Be Watchful: Jesus will urge this again during his agony in Gethsemane.
A Fifth Century writer: If each person is ignorant of their own day of judgment, they will contend to be baptized at their final breath, as a result of which they will enter eternity bereft of good works—saved by faith but unable to manifest its works. [ . . .] Jesus adds all but saying, “The reason I did not tell you the day is so that, not knowing you might watch and pray and keep awake, showing that if people knew when they were going to die, all would be virtuous only at that hour.”
Watch, therefore; you do not know when the Lord of the house is coming, whether in the evening, or at midnight, or at cockcrow, or in the morning” (13:35).
The Lord may come in the evening as he does at the Last Supper. He may come at midnight as he does in the garden of Gethsemane when he was handed over by his betrayer. He may come when the cock crows—the time Peter denies him. Or he may come in the morning: the time of the Resurrection.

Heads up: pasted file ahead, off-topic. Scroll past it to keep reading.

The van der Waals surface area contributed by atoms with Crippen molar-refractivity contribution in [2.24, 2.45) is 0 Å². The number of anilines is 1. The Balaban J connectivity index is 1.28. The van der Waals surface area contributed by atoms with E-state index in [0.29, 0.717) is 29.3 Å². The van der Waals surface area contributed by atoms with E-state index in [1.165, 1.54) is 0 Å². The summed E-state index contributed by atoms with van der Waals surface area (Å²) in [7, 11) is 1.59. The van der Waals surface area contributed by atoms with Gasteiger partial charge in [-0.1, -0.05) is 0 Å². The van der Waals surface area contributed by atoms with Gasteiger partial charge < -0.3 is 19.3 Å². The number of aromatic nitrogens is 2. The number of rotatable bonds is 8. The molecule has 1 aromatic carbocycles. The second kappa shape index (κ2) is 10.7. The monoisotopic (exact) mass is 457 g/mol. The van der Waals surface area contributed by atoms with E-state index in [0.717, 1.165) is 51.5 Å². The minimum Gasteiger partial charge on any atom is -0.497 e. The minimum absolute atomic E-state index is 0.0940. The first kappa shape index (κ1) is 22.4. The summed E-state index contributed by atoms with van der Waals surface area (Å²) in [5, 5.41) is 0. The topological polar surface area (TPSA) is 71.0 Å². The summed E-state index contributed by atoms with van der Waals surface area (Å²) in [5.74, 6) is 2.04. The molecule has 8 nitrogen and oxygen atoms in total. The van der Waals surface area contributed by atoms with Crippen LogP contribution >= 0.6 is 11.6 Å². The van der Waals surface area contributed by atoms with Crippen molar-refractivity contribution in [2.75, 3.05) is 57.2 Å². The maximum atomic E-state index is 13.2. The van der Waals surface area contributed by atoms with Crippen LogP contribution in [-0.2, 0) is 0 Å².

May he not come suddenly and find you sleeping” (13:36).
Mary Healy: “Jesus warns that he may come suddenly and find them sleeping—which is just what happened during the agony in Gethsemane (Mk 14:3-41). To be asleep signifies spiritual laziness and self-indulgence (Rom 11:8); to be awake is to be alive in faith (Rom 13:11; Eph 5:14).
St. Augustine: “It is clear that God takes no pleasure in condemning. His desire is to save, and he bears patiently with evil people in order to make them good. Do you despise him and think his judgment a matter of no account because he is good to you, because he is long-suffering and bears with you patiently, because he delays the day of reckoning and does not destroy you out of hand?”
“What I say to you, I say to all: ’Watch!’” (13:37).